Twilight: Original Motion Picture Soundtrack
The Twilight soundtrack is better than the movie. There, I said it. The movie is a poor adaptation of the popular book by Stephenie Meyer, but the background score does live up to the genre of the vampire saga and is cleverly used in sync with the storyline.
After reading the book, I was obviously expecting a lot of dark, sombre melodies in its cinematic adaptation. Not only did the background score live up to my expectations of a sexy vampire love story, it threw in many pleasant surprises such as Danish band Blue Foundation. Their “Eyes on Fire” with Kirstine Stubbe’s high-pitched melancholy vocals set the tenor for protagonist Bella’s thoughts. The lyrics (“I’ll seek you out, flay you alive / One more word and you won’t survive”) also tend to Edward’s dangerous position. This song literally makes one float in the electronic melody for some time after it ends. It is a pity that it took Twilight to bring this exceptionally talented band into the public eye.
The next song comes straight from Stephenie Meyer’s playlist released along with the book. It is not difficult to imagine why Collective Soul’s “Tremble For My Beloved” is part of that list. Though only the first 35 seconds of this alternative rock number have been used in the movie, this fast-paced track itself is super catchy with a chorus of “To a world where madness craves, to a world where hope’s enslaved / Oh, I tremble for my love always…”.
“Bella’s Lullaby”, originally composed by Carter Burwell, is fantastic. Many will disagree and argue that it could have been better, but in my opinion, the song is supposed to be one of those beautiful things that make you want to become vampire protagonist Edward Cullen’s inspiration and it does just that.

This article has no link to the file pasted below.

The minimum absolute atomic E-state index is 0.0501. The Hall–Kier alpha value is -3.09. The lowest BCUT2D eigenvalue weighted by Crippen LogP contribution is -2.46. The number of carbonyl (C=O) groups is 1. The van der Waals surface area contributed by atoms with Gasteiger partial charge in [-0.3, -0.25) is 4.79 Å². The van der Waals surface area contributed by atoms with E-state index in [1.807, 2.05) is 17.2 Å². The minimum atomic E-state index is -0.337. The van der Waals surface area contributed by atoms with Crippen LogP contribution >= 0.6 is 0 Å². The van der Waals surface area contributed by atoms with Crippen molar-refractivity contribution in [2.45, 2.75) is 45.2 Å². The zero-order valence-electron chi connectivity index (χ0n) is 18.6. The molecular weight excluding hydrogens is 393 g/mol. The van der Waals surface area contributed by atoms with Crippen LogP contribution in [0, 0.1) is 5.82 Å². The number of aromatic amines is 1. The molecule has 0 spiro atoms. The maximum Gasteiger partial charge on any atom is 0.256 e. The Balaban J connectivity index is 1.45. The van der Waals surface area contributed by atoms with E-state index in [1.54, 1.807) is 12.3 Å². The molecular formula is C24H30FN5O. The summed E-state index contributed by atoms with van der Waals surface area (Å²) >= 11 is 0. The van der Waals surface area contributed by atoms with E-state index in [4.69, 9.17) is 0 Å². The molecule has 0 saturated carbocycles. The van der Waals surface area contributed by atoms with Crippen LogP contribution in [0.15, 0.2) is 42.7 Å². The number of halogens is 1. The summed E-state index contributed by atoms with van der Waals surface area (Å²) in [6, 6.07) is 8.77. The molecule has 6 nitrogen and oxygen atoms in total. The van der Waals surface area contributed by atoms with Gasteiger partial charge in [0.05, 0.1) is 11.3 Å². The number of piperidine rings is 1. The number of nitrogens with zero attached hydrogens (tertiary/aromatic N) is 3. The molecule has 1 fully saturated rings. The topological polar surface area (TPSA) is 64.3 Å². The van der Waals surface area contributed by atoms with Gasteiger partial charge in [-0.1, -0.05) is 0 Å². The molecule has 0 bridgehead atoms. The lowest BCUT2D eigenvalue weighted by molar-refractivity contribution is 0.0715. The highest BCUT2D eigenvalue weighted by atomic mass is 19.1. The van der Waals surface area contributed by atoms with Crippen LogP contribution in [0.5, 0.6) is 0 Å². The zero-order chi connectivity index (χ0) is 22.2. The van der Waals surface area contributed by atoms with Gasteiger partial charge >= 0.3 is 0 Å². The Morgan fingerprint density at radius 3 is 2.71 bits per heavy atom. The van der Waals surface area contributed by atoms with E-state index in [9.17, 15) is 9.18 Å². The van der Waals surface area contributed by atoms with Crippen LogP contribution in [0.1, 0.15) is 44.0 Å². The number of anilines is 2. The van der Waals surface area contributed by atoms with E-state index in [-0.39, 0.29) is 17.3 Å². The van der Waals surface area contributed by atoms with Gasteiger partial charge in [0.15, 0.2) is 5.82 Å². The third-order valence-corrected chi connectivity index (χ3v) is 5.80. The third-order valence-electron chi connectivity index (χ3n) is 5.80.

For Twilight fans, this is dark chocolate.
Samuel Beam, better known by his stage name Iron & Wine, renders his mellow, folksy voice to the prom dancing scene in the movie. His track “Flightless Bird, American Mouth” has been used in one of the most romantic scenes in the movie. Although the song is not even remotely associated with love or romance, somehow it fits quite nicely with the mood of the scene.
Other noteworthy tracks include Claude Debussy’s finest classical “Claire de Lune”, the aptly titled “Full Moon” by the Black Ghosts, Robert Pattinson’s “Never Think” where his untrained voice not only sounds pleasing but unconventionally alluring, and Linkin Park’s popular “Leave Out All the Rest” rolling in the credits. “Super Massive Blackhole” by Muse adds to the zingy rush of high adrenaline vampire baseball.
Verdict: Even if you are not glued onto anything to do with Twilight (the movie or series of books), listen to this album for its sheer variety and discover some little known gems in the process. For Twilight fans, this is dark chocolate.